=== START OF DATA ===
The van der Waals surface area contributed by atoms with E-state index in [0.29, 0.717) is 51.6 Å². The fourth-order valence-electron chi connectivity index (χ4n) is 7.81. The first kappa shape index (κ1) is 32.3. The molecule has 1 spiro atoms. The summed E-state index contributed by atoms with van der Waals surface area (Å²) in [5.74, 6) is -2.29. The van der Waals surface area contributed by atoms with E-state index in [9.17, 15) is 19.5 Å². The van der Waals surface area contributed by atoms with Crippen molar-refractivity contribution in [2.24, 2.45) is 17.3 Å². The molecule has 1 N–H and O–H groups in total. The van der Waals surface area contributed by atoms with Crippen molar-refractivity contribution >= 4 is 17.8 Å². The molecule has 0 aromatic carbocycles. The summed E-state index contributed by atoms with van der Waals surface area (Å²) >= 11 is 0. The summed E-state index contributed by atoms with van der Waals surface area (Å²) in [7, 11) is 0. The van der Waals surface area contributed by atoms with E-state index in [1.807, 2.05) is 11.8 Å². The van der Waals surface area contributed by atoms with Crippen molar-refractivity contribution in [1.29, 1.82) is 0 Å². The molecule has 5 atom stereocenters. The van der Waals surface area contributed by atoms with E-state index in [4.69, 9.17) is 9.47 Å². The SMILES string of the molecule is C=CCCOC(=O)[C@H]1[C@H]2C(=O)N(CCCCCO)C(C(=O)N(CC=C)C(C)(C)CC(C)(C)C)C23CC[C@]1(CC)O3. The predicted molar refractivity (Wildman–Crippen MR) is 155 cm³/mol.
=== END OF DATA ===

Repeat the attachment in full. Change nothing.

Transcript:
The van der Waals surface area contributed by atoms with E-state index in [0.29, 0.717) is 51.6 Å². The fourth-order valence-electron chi connectivity index (χ4n) is 7.81. The first kappa shape index (κ1) is 32.3. The molecule has 1 spiro atoms. The summed E-state index contributed by atoms with van der Waals surface area (Å²) in [5.74, 6) is -2.29. The van der Waals surface area contributed by atoms with E-state index in [9.17, 15) is 19.5 Å². The van der Waals surface area contributed by atoms with Crippen molar-refractivity contribution in [2.24, 2.45) is 17.3 Å². The molecule has 1 N–H and O–H groups in total. The van der Waals surface area contributed by atoms with Crippen molar-refractivity contribution >= 4 is 17.8 Å². The molecule has 0 aromatic carbocycles. The summed E-state index contributed by atoms with van der Waals surface area (Å²) >= 11 is 0. The summed E-state index contributed by atoms with van der Waals surface area (Å²) in [7, 11) is 0. The van der Waals surface area contributed by atoms with E-state index in [1.807, 2.05) is 11.8 Å². The van der Waals surface area contributed by atoms with Crippen molar-refractivity contribution in [1.29, 1.82) is 0 Å². The molecule has 5 atom stereocenters. The van der Waals surface area contributed by atoms with E-state index in [4.69, 9.17) is 9.47 Å². The SMILES string of the molecule is C=CCCOC(=O)[C@H]1[C@H]2C(=O)N(CCCCCO)C(C(=O)N(CC=C)C(C)(C)CC(C)(C)C)C23CC[C@]1(CC)O3. The predicted molar refractivity (Wildman–Crippen MR) is 155 cm³/mol.